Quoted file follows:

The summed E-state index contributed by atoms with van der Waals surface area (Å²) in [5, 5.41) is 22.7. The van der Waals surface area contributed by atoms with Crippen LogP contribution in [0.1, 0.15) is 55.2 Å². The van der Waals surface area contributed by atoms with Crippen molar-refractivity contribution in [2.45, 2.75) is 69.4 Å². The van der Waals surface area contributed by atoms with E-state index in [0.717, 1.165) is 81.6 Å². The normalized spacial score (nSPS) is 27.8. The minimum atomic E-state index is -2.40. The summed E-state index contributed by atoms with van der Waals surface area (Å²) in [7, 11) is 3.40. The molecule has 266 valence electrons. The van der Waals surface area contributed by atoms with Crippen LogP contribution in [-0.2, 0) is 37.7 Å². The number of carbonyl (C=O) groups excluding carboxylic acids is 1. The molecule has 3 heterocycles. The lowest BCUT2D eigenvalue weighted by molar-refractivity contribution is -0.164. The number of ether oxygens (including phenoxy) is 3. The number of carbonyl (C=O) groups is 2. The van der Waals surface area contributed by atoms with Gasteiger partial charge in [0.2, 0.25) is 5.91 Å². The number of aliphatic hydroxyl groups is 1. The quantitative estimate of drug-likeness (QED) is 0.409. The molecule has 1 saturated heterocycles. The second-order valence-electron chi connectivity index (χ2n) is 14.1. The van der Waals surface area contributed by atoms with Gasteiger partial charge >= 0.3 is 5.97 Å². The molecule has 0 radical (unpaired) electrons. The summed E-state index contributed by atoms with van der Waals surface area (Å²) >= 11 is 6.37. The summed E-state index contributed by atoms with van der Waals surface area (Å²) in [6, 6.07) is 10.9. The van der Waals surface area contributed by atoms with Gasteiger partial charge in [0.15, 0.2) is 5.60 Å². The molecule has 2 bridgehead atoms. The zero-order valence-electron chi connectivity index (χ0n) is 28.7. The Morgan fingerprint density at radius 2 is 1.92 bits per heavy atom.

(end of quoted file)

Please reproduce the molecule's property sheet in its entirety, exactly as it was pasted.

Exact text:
The summed E-state index contributed by atoms with van der Waals surface area (Å²) in [5, 5.41) is 22.7. The van der Waals surface area contributed by atoms with Crippen LogP contribution in [0.1, 0.15) is 55.2 Å². The van der Waals surface area contributed by atoms with Crippen molar-refractivity contribution in [2.45, 2.75) is 69.4 Å². The van der Waals surface area contributed by atoms with E-state index in [0.717, 1.165) is 81.6 Å². The normalized spacial score (nSPS) is 27.8. The minimum atomic E-state index is -2.40. The summed E-state index contributed by atoms with van der Waals surface area (Å²) in [7, 11) is 3.40. The molecule has 266 valence electrons. The van der Waals surface area contributed by atoms with Crippen LogP contribution in [-0.2, 0) is 37.7 Å². The number of carbonyl (C=O) groups excluding carboxylic acids is 1. The molecule has 3 heterocycles. The lowest BCUT2D eigenvalue weighted by molar-refractivity contribution is -0.164. The number of ether oxygens (including phenoxy) is 3. The number of carbonyl (C=O) groups is 2. The van der Waals surface area contributed by atoms with Gasteiger partial charge in [0.2, 0.25) is 5.91 Å². The number of aliphatic hydroxyl groups is 1. The quantitative estimate of drug-likeness (QED) is 0.409. The molecule has 1 saturated heterocycles. The second-order valence-electron chi connectivity index (χ2n) is 14.1. The van der Waals surface area contributed by atoms with Gasteiger partial charge >= 0.3 is 5.97 Å². The molecule has 0 radical (unpaired) electrons. The summed E-state index contributed by atoms with van der Waals surface area (Å²) >= 11 is 6.37. The summed E-state index contributed by atoms with van der Waals surface area (Å²) in [6, 6.07) is 10.9. The van der Waals surface area contributed by atoms with Gasteiger partial charge in [0.15, 0.2) is 5.60 Å². The molecule has 2 bridgehead atoms. The zero-order valence-electron chi connectivity index (χ0n) is 28.7. The Morgan fingerprint density at radius 2 is 1.92 bits per heavy atom.